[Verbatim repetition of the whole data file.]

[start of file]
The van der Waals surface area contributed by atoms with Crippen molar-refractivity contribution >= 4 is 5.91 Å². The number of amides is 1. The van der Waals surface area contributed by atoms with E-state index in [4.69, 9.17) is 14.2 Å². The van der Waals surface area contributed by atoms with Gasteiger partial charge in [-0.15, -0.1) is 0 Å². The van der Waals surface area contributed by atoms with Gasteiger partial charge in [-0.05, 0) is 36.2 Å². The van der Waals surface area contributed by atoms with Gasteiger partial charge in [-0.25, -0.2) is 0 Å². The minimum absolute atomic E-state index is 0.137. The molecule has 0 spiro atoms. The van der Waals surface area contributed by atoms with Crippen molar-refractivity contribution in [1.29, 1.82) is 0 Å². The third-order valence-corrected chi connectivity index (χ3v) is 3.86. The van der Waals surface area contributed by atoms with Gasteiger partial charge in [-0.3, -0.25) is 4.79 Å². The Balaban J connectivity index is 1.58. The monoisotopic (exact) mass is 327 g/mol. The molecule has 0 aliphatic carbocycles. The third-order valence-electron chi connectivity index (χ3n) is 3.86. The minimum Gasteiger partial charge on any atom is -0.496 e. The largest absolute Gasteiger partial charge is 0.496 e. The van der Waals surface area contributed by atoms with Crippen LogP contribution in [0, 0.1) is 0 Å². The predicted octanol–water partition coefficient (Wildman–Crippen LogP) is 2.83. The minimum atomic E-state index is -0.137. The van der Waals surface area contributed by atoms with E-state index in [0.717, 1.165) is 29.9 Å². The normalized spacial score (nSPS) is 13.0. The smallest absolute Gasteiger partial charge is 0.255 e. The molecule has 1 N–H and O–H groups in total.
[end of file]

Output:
The van der Waals surface area contributed by atoms with Crippen molar-refractivity contribution >= 4 is 5.91 Å². The number of amides is 1. The van der Waals surface area contributed by atoms with E-state index in [4.69, 9.17) is 14.2 Å². The van der Waals surface area contributed by atoms with Gasteiger partial charge in [-0.15, -0.1) is 0 Å². The van der Waals surface area contributed by atoms with Gasteiger partial charge in [-0.05, 0) is 36.2 Å². The van der Waals surface area contributed by atoms with Gasteiger partial charge in [-0.25, -0.2) is 0 Å². The minimum absolute atomic E-state index is 0.137. The molecule has 0 spiro atoms. The van der Waals surface area contributed by atoms with Crippen molar-refractivity contribution in [1.29, 1.82) is 0 Å². The third-order valence-corrected chi connectivity index (χ3v) is 3.86. The van der Waals surface area contributed by atoms with Gasteiger partial charge in [-0.3, -0.25) is 4.79 Å². The Balaban J connectivity index is 1.58. The monoisotopic (exact) mass is 327 g/mol. The molecule has 0 aliphatic carbocycles. The third-order valence-electron chi connectivity index (χ3n) is 3.86. The minimum Gasteiger partial charge on any atom is -0.496 e. The largest absolute Gasteiger partial charge is 0.496 e. The van der Waals surface area contributed by atoms with Crippen LogP contribution in [0, 0.1) is 0 Å². The predicted octanol–water partition coefficient (Wildman–Crippen LogP) is 2.83. The minimum atomic E-state index is -0.137. The van der Waals surface area contributed by atoms with E-state index in [0.717, 1.165) is 29.9 Å². The normalized spacial score (nSPS) is 13.0. The smallest absolute Gasteiger partial charge is 0.255 e. The molecule has 1 N–H and O–H groups in total.